Strategies for assessment must be related to the purposes of assessment. The following table (Hills, 1992, p. 48) associates purposes with both formal and informal types of assessment.
|To ascertain a child's preparedness to benefit from a particular planned program||Readiness tests (criterion referenced)||Observation; parents' reports|
|To identify children who may need specialized placement (e.g., special education) or a modified, individualized classroom program||Developmental screening tests (to be followed by developmental evaluation for those identified)||Error analysis; structured observation|
|To evaluate the appropriateness of teaching programs and teaching strategies||Appropriate criterion-referenced achievement tests||Teacher-made tests and procedures; observation; analysis of work samples|
|To evaluate a child's progress||Appropriate criterion-referenced achievement tests||Teacher-made tests and procedures; observation; analysis of work samples|
|For determining classification and placement||Developmental assessment tests (normative standardization) with high reliability and predictive validity.||Teacher-made tests and procedures; observation; analysis of work samples|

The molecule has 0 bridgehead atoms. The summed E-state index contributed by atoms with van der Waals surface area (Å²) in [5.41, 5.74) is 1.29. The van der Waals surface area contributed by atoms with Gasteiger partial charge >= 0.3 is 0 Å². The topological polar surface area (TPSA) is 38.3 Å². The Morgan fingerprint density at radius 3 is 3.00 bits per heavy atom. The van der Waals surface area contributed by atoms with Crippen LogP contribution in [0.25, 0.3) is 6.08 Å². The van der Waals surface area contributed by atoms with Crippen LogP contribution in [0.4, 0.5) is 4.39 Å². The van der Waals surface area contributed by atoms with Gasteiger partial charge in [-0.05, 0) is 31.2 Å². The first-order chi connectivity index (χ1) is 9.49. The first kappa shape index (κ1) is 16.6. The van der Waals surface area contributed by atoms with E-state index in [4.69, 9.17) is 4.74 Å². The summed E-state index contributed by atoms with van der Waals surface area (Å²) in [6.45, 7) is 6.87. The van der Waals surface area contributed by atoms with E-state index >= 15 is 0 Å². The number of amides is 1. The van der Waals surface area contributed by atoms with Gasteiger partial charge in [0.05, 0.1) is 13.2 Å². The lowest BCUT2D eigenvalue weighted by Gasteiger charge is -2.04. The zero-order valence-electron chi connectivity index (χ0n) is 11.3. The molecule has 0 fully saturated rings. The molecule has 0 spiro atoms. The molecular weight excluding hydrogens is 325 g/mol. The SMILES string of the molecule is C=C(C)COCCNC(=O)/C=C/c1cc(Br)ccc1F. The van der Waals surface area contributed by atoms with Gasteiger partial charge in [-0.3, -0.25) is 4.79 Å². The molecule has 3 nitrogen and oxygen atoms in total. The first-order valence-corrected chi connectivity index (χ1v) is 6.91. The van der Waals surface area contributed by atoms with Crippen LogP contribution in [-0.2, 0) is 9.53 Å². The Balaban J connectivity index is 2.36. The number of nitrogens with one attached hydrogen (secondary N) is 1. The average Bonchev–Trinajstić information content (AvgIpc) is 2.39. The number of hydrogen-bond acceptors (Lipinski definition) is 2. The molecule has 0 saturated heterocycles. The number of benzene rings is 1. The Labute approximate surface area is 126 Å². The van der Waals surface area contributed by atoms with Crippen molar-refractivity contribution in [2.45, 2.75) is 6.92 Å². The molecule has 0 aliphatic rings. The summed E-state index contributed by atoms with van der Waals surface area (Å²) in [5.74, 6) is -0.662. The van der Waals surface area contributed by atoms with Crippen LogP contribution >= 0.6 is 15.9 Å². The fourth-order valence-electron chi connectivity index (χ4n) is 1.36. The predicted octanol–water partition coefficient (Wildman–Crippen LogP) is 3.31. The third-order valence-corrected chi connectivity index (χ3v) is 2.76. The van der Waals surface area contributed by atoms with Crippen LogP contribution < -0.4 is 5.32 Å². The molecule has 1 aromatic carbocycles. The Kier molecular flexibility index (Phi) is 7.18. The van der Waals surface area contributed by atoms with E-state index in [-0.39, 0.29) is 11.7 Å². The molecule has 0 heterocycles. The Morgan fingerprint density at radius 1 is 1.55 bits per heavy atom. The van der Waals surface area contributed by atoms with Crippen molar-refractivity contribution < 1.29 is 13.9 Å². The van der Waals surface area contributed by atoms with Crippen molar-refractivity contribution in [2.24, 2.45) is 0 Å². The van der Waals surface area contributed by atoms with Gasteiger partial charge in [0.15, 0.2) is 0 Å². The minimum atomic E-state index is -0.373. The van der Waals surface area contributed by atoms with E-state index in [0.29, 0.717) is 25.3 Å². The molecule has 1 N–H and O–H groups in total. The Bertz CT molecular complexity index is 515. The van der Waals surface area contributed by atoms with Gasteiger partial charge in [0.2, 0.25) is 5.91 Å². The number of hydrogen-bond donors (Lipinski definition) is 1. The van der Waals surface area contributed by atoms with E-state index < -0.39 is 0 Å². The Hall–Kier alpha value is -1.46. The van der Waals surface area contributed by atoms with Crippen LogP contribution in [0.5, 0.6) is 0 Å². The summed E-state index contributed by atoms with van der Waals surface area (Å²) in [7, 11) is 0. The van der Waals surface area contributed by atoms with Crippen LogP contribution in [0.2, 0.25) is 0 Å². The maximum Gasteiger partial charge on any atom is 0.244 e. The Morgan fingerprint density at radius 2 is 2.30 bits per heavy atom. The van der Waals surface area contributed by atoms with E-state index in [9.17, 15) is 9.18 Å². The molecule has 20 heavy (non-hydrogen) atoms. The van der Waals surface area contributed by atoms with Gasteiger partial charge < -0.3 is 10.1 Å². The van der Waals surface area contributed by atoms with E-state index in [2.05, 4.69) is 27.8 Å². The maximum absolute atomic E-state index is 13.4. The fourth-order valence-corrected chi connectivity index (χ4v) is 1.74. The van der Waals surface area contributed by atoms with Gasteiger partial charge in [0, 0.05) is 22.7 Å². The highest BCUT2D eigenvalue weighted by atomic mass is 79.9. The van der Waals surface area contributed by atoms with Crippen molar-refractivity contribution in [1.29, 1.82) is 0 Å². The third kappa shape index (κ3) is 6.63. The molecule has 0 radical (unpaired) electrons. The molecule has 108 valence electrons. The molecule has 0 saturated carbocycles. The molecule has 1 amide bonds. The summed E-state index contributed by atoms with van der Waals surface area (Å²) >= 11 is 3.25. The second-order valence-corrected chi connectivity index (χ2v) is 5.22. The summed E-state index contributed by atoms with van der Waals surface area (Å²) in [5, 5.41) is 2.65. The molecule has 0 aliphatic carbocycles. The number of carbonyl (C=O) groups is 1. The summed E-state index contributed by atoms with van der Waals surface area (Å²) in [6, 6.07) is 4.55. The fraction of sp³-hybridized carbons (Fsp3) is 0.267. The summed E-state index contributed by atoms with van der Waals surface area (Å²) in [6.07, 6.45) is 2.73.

As the table shows, informal assessment strategies can fulfill all the major purposes of assessment except those that determine classification and placement, which include any placements different from those of age-mates (see Wolery, Strain, & Bailey, 1992).
The following graphic (Hills, 1992, p. 48) displays an assessment continuum:
Informal types of assessment are the most appropriate for young children: Such assessments are qualitative in nature, allowing children to demonstrate what they know, in situations that are familiar and comfortable to them, and permitting teachers to document their progress. Informal assessment uses two basic approaches for collecting information on children's performance: observation and recording and collection and analysis of representative samples of children's work.
Documenting children's progress requires the collection of large amounts of data, leading to problems of organizing the data and communicating conclusions about it to those who have a stake in the assessment of young children. Increasingly teachers are employing portfolios to organize and store assessment information for a profile of each student's learning.
Interpreting assessment information requires application of standards for evaluating children's work. After the teacher has collected, analyzed, and evaluated a child's work, he or she has the necessary information for informing parents. This information will result in changes in the ways teachers report to parents and administrators about the child's performance.